At the National Physical Laboratory we aim to make the best measurements in the world, and I am currently engaged in building the most accurate thermometer ever made. Without going into all the details, it works by measuring the speed of sound in a rather perfectly made spherical resonator. The speed of sound varies with the temperature of the gas in the resonator, and by monitoring the resonant frequency of the gas in the resonator, we can determine the temperature. The experiment is a bit more complicated, but that’s the gist of it. But sometimes the extent of the precision required is frightening.
Our resonator is made of two hemispheres of copper, 120 mm in diameter with a wall thickness of approximately 12 mm. The flanges that comes together to make the inner spherical cavity were machined to be especially flat. Our measurements indicate that they are flat to within one thousandth of a millimetre – barely more than a wavelength of light. And yet when we assembled the two hemispheres, we found out that this was not good enough! We were able to detect even this tiny imperfection. And our results would not make sense until we corrected for it. A colleague from France recently assembled some similar hemispheres and found that the flanges were not flat by 20 thousandths of a millimetre – 0.02 millimetres – and considered this to be a disaster. It is sometimes frightening when what is considered in nearly all other circumstances to be ‘good enough’, is just not acceptable.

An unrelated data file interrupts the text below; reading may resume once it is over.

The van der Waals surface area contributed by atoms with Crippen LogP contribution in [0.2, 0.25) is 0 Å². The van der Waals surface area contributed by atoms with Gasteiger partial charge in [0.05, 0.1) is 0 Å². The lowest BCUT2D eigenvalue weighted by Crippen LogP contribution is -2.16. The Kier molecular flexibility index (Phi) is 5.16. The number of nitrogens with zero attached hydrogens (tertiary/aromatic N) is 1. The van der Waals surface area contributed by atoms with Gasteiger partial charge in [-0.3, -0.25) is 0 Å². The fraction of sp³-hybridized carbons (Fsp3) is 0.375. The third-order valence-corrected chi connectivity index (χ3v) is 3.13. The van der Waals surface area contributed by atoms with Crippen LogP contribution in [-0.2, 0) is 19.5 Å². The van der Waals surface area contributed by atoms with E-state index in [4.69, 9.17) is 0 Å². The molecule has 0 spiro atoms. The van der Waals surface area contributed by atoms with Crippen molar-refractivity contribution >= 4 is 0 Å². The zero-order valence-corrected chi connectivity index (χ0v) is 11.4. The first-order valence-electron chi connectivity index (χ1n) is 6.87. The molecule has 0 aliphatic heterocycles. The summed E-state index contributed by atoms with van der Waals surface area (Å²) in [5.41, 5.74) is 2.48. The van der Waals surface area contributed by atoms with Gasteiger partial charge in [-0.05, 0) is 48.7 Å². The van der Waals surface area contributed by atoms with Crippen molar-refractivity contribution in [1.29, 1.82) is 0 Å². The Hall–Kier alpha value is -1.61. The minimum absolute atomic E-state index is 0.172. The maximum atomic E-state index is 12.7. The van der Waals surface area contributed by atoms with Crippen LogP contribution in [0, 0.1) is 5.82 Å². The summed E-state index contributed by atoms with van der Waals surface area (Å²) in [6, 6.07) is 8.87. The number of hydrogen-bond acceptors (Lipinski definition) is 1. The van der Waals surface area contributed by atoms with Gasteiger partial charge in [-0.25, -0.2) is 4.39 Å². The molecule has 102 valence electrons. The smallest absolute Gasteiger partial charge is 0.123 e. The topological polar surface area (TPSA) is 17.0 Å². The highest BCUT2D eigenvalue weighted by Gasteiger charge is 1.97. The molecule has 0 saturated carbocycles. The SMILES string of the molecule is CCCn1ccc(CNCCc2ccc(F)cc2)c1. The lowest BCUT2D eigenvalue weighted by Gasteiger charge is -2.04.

And today I was struggling over the argon gas that we use to fill the resonator. We use ultra pure gas, but in order to work out what speed of sound to expect, we need to measure the isotopic composition of the argon we used. To do this, colleagues in Scotland have made special measurements for us – but I just can’t understand the results. It is one more area in which I am struggling to become an expert very quickly. Maybe tomorrow it will make sense…
And so what I mean by the title of this blog is that sometimes, as I worry about the n‘th degree of perfection of a surface, or the isotopic composition of the gas, I find that I enter worlds – like Alice in Wonderland – where what other people think are small things, appear to me enormously large and signficant – and I find myself wishing (albeit temporarily) that I were trying to achieve something just a little bit easier.